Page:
1. If you want to be a writer, you’re going to feel rejection. Looking for an agent? You’ll no doubt query a ton of them before you get a nibble. I probably sent out a dozen agent queries a week for a while. I got some nibbles, but mostly just the form letters. Dear BLANK, Thank you for your interest in Skippy Doo Agency. Don’t take it personally, but we are not interested in representing you at the present time. Truth is, I published three books with Heartsong Presents before I even acquired an agent! Same is true with project proposals. You’re going to mail out a bushel of those babies and most will come back stamped “Thanks, but no thanks.”  I used to keep a binder to track my status and for many years the rejection section was bigger than all my published works stacked up!

2. If you want to be a writer, you’re going to experience criticism. It’s the nature of what we do. We write things, craft the very best product possible and send it out into the world. Some people are going to love it, and others are going to cut you to ribbons. Publicly. On Amazon and their blogs. And Twitter. It’s just the way of the world because consumers are very empowered by technology to share their thoughts. ALL of them.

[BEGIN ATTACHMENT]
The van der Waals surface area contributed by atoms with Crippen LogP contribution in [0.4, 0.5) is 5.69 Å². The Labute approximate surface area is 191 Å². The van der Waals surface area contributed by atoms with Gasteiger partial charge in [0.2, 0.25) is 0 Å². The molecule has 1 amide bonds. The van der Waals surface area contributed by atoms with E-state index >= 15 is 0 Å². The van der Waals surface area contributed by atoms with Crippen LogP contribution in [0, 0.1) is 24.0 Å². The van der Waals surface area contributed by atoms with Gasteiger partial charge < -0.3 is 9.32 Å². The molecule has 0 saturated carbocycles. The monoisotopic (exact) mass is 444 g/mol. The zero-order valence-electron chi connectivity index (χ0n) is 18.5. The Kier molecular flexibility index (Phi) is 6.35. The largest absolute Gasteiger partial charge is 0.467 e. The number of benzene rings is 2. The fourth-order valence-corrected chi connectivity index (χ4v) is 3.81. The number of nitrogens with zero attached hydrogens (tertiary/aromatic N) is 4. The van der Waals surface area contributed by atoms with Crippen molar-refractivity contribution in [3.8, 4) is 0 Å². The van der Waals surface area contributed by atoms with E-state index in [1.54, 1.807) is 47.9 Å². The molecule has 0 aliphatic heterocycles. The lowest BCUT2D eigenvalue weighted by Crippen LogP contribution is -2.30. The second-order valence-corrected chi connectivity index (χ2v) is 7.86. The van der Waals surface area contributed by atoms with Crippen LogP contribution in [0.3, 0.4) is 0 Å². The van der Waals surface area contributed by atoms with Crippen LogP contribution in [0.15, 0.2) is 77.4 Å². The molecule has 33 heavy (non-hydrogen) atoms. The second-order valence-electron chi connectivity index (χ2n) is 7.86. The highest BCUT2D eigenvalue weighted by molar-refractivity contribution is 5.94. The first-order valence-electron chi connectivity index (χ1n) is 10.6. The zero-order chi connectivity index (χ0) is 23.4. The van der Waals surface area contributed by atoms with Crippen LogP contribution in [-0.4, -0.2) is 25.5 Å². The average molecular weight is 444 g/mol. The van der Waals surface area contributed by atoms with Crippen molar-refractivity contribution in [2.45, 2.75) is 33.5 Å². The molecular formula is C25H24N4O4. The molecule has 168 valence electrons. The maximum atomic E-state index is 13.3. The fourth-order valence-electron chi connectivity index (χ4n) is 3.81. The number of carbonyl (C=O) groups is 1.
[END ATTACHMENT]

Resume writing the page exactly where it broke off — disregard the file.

Discouraged? Here’s the sweet part. Writing is like eggplant. Some people love it, and some can’t abide the veggie. Your book or article will find its way to the people who love it and need to hear it. Those are the people you write for, those eggplant lovers who need to hear what you have to say. You’re going to bless them, but you have to endure some rejection and criticism to do that.  It takes courage and commitment, but all good things do, don’t they?

What things in your life have required courage and commitment? Would love to hear your thoughts! Giving away a Starbuck’s card and two books at the end of the month!

Reviews…good, bad and excruciating!